Julia Neitzel, PhD, Erasmus University Medical Center, Rotterdam, Netherlands, shares the findings of her work assessing the association between 24-hour activity rhythms, sleep, and amyloid pathology. Participants in the prospective, population-based Rotterdam study were asked to wear activity watches for 7 days, in order to assess variability in 24-hour activity rhythms, sleep efficiency, sleep onset latency, total sleep time, and wake after sleep onset. Amyloid-PET was then performed on average 7.8 years later. It was demonstrated that a more fragmented activity rhythm was associated with higher amyloid-PET, particularly in APOE4 carriers. This association remained following the exclusion of participants likely to already be on the Alzheimer’s disease pathway (based on hippocampal volume and atrophy levels), suggesting fragmented activity rhythms may be a risk factor, rather than a result of amyloid pathology. This interview took place at the Alzheimer’s Association International Conference® (AAIC) 2023 in Amsterdam, Netherlands.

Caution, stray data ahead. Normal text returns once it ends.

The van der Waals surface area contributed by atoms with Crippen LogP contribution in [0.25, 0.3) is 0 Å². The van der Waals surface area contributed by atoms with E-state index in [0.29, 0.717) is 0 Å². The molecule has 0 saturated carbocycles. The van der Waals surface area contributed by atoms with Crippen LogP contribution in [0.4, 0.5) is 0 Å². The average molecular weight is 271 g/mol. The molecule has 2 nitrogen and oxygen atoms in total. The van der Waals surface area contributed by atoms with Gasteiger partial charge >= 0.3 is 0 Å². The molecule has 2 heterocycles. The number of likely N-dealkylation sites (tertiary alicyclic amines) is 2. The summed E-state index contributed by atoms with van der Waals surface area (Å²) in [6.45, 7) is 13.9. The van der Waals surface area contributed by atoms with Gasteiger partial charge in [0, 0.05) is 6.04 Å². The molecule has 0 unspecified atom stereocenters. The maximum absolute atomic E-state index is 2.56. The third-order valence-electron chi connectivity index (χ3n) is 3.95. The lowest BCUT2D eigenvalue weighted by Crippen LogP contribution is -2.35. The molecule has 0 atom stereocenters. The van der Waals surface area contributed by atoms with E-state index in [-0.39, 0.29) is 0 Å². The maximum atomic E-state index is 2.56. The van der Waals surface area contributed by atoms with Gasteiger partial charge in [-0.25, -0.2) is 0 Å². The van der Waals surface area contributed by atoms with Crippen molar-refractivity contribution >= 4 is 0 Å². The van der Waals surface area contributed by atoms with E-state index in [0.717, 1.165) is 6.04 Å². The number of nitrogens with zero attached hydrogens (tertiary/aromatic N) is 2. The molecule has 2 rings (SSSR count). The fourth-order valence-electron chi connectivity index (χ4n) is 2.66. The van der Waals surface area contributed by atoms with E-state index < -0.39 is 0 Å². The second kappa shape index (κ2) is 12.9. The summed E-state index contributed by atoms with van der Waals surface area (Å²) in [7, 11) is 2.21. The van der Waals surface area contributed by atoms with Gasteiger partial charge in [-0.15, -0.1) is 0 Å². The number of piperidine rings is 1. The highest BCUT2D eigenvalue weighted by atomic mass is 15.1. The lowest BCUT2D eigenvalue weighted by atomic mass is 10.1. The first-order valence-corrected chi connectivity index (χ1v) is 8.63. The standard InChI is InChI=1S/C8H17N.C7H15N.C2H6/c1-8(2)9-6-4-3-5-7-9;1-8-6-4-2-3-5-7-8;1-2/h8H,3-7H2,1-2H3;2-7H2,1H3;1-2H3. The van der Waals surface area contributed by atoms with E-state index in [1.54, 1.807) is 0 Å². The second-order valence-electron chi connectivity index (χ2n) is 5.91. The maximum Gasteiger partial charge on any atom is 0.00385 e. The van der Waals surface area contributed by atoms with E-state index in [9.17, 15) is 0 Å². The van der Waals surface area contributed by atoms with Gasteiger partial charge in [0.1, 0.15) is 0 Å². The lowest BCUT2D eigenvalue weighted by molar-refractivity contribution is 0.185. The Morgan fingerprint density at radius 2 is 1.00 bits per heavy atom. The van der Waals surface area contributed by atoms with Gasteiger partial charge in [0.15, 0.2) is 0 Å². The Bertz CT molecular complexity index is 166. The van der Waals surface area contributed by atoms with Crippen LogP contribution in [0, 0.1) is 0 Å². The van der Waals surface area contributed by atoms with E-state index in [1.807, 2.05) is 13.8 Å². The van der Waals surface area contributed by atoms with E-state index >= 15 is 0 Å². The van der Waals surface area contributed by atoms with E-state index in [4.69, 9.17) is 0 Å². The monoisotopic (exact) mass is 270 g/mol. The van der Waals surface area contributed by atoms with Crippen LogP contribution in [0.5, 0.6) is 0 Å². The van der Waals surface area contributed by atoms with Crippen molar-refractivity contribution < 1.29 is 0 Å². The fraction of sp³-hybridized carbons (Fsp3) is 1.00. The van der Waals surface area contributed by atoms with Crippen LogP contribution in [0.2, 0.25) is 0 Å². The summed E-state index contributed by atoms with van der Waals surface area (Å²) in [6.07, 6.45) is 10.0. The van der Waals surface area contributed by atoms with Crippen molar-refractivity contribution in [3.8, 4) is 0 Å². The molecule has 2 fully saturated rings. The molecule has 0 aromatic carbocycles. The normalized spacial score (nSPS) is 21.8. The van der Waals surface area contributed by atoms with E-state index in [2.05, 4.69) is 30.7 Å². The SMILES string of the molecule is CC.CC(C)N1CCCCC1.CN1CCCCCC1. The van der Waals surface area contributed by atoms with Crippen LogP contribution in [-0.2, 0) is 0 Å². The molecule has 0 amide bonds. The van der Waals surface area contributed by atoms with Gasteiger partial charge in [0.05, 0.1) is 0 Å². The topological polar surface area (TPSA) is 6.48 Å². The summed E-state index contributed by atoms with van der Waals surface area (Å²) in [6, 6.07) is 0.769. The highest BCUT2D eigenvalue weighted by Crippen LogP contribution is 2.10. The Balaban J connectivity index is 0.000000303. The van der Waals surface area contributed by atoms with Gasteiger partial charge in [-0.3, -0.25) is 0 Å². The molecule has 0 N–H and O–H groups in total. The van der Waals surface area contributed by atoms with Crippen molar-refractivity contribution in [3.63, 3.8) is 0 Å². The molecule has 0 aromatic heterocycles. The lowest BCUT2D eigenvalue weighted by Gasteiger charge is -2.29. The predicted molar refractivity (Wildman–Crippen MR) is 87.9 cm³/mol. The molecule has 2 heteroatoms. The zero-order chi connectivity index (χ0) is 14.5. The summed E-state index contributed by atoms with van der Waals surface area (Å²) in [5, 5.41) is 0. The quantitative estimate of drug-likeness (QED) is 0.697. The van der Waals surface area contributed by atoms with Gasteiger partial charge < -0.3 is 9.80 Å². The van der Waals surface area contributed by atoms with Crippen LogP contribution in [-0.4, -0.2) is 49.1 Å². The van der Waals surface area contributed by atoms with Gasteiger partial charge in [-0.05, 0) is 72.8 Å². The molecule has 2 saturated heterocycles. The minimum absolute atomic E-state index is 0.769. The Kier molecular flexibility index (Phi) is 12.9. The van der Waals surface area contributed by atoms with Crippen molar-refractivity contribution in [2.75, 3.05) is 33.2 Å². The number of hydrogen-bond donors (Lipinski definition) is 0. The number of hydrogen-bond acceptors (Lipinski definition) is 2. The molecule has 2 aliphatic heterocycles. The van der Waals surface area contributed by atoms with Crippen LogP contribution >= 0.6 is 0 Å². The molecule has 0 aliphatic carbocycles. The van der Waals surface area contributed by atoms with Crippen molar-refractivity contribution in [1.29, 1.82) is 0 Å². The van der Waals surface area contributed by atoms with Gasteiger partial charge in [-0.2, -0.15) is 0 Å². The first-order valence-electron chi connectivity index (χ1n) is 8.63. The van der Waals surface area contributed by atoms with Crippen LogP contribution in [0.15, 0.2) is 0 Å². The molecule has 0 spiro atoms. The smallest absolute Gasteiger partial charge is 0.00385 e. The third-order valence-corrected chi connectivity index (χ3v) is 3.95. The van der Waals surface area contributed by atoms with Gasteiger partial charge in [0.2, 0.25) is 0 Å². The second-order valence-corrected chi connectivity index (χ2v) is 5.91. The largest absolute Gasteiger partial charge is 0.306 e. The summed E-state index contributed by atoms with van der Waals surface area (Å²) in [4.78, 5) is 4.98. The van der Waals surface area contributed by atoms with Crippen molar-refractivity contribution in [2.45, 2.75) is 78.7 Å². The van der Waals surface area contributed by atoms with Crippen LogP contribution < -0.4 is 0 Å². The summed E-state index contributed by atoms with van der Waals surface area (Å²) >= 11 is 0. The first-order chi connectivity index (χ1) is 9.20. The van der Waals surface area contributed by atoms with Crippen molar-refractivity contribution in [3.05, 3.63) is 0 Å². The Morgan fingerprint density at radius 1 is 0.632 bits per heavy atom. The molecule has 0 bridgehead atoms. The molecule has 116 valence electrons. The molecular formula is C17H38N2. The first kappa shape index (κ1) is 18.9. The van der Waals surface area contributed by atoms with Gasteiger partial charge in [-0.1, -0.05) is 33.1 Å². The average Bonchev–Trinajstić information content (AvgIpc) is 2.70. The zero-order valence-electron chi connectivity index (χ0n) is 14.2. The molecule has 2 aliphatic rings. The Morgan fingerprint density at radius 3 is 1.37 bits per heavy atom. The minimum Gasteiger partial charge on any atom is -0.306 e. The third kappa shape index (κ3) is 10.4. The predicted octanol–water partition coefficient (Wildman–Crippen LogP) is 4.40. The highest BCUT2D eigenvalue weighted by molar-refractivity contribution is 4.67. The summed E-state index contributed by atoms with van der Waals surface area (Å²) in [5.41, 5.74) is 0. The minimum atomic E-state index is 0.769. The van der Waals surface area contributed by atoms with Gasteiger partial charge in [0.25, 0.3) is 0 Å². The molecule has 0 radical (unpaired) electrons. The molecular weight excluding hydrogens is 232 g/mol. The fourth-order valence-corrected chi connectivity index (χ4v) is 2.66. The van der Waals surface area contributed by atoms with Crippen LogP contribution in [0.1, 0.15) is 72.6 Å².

These works are owned by Magdalen Medical Publishing (MMP) and are protected by copyright laws and treaties around the world. All rights are reserved.